I liked D.W.'s answer so much I'm loathe to write another, but I had some points that were big enough that I'm unfortunately repeating here:
How do I - find out about a zero-day vulnerability against my application as soon as possible, without having to receive irrelevant notifications?
Get as close to the source of vulnerability disclosure as you can, and realize it won't always be the same source. That's going to have to be a combination of getting better at information-retrieval and making yourself easy to find (which has it's own spammy implications).
Good ideas include:
- have an obvious way on your site to include bugs and vulnerabilities
- make sure that when you are repackaged by any other system, part of the agreement is that bugs in security are sent to your bug/vulnerability tracking system. You'll probably want to discuss how issues are vetted before they are sent your way, but realize that often the biggest vulnerabilities are in how your system integrates with the bigger system.
- make sure vulnerability publication sites know how to find you - it won't fix a true "zero day" as they may lag behind by hours or days, but you definitely want to hear directly from them.
- collect as much information as you can relevant to potential product vulnerabilities - Google Alerts - was a great idea. I'm sure there are others.
You may need to accept that irrelevant information will come your way - the best you can do is sort it.
Keep in mind, as well, that not all vulnerabilities are found by the good guys. Waiting for someone else to find it is never the ideal way of finding vulnerabilities. As the product grows, you'll want to introduce some form of security verification, including things like:
- Code security analysis - both manual and automated.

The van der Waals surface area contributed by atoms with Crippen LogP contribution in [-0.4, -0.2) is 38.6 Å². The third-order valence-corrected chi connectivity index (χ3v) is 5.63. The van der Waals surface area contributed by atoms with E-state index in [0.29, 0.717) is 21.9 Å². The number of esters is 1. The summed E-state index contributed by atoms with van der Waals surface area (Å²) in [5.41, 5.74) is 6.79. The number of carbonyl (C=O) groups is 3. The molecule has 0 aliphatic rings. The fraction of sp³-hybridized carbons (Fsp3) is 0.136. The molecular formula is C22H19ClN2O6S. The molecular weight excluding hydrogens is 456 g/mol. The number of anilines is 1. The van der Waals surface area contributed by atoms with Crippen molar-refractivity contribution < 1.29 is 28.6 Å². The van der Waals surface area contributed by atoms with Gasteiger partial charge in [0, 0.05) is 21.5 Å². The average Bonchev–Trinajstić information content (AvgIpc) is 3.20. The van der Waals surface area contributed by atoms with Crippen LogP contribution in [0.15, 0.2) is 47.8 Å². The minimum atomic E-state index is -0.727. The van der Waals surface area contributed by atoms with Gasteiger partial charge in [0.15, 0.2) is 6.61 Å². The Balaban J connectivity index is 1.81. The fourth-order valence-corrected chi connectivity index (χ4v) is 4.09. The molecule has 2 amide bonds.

- pen testing
- independant review
The level of effort needs to be balanced by the cost of error, here - but you may find that the cost of finding and responding to a vulnerability that gets disclosed in public is higher than implementing your own security verification.
How do I - Find out when vulnerability databases create entries related to my application?
Many of the vulnerability databases have streaming of alerts - you should be able to subscribe to a stream and filter or get an RSS feed and limit it with search criteria.
How do I - Ensure the accuracy of vulnerability database entries related to my application?
First - create a relationship with the database groups. And make it clear how to create a relationship with you if a database group is looking reach out. CERT's guidance, and this article - are great resources for recommendations, but the critical part is realizing that if they can't get to you, they won't get the right answer.
And it's a two way process - have a way to find you, but also find a way to publish information. And when you publish, include solid answers. As developer of solutions, I have too many run-arounds with solutions vendors who give security vulnerability information that sounds like they dreamed it up on the ride to work with no actual testing or factual information. List things like:
- specifics on the fix
- specifics on the testing used to verify the fix
- specifics on the impact of taking the fix (is there any chance something I was relying on will change or break?)
- general summary of the scope of the change - for example "fix made to an underlying utility function", "fix made to specalized code base used for XYZ interoperability, impact outside of this space is extremely limited"
And details of what CVE or other published issue you are trying to fix.
Put it up in as many streams as you can - email subscription, blog, website, etc. You want this to be findable.
And make your process known. If I submit a vulnerability to your website, can I expect to hear back in 24 hours? How do you rate severity? What is the process for resolution? If it's a product that is integrated in other solutions, who does the interop testing?
You don't need perfect metrics, you need to be able to live up to them. So, if your turnaround response time is 2 weeeks - let the users know that.